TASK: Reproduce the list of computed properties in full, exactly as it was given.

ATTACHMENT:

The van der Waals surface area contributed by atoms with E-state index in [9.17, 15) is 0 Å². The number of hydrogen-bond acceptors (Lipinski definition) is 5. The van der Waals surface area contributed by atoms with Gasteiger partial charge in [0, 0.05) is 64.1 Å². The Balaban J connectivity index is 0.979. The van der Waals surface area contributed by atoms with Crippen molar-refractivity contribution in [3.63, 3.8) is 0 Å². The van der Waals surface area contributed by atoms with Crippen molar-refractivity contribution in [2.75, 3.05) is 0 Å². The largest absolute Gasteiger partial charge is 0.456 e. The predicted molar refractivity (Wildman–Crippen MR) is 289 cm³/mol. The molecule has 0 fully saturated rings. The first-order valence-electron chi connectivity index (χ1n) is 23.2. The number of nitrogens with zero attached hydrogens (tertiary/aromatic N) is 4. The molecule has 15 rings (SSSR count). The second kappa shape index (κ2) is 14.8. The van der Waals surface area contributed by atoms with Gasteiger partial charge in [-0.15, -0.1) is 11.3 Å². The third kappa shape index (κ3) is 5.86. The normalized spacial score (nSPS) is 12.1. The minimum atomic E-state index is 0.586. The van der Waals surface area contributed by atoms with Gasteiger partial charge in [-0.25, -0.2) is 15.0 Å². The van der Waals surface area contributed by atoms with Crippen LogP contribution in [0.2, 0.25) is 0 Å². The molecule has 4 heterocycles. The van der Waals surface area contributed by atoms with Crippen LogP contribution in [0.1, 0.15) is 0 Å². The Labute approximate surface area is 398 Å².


The van der Waals surface area contributed by atoms with E-state index in [9.17, 15) is 0 Å². The number of hydrogen-bond acceptors (Lipinski definition) is 5. The van der Waals surface area contributed by atoms with Gasteiger partial charge in [0, 0.05) is 64.1 Å². The Balaban J connectivity index is 0.979. The van der Waals surface area contributed by atoms with Crippen molar-refractivity contribution in [3.63, 3.8) is 0 Å². The van der Waals surface area contributed by atoms with Crippen molar-refractivity contribution in [2.75, 3.05) is 0 Å². The largest absolute Gasteiger partial charge is 0.456 e. The predicted molar refractivity (Wildman–Crippen MR) is 289 cm³/mol. The molecule has 0 fully saturated rings. The first-order valence-electron chi connectivity index (χ1n) is 23.2. The number of nitrogens with zero attached hydrogens (tertiary/aromatic N) is 4. The molecule has 15 rings (SSSR count). The second kappa shape index (κ2) is 14.8. The van der Waals surface area contributed by atoms with Gasteiger partial charge in [-0.15, -0.1) is 11.3 Å². The third kappa shape index (κ3) is 5.86. The normalized spacial score (nSPS) is 12.1. The minimum atomic E-state index is 0.586. The van der Waals surface area contributed by atoms with Gasteiger partial charge in [-0.25, -0.2) is 15.0 Å². The van der Waals surface area contributed by atoms with Crippen LogP contribution in [0.2, 0.25) is 0 Å². The molecule has 4 heterocycles. The van der Waals surface area contributed by atoms with Crippen LogP contribution in [0.1, 0.15) is 0 Å². The Labute approximate surface area is 398 Å².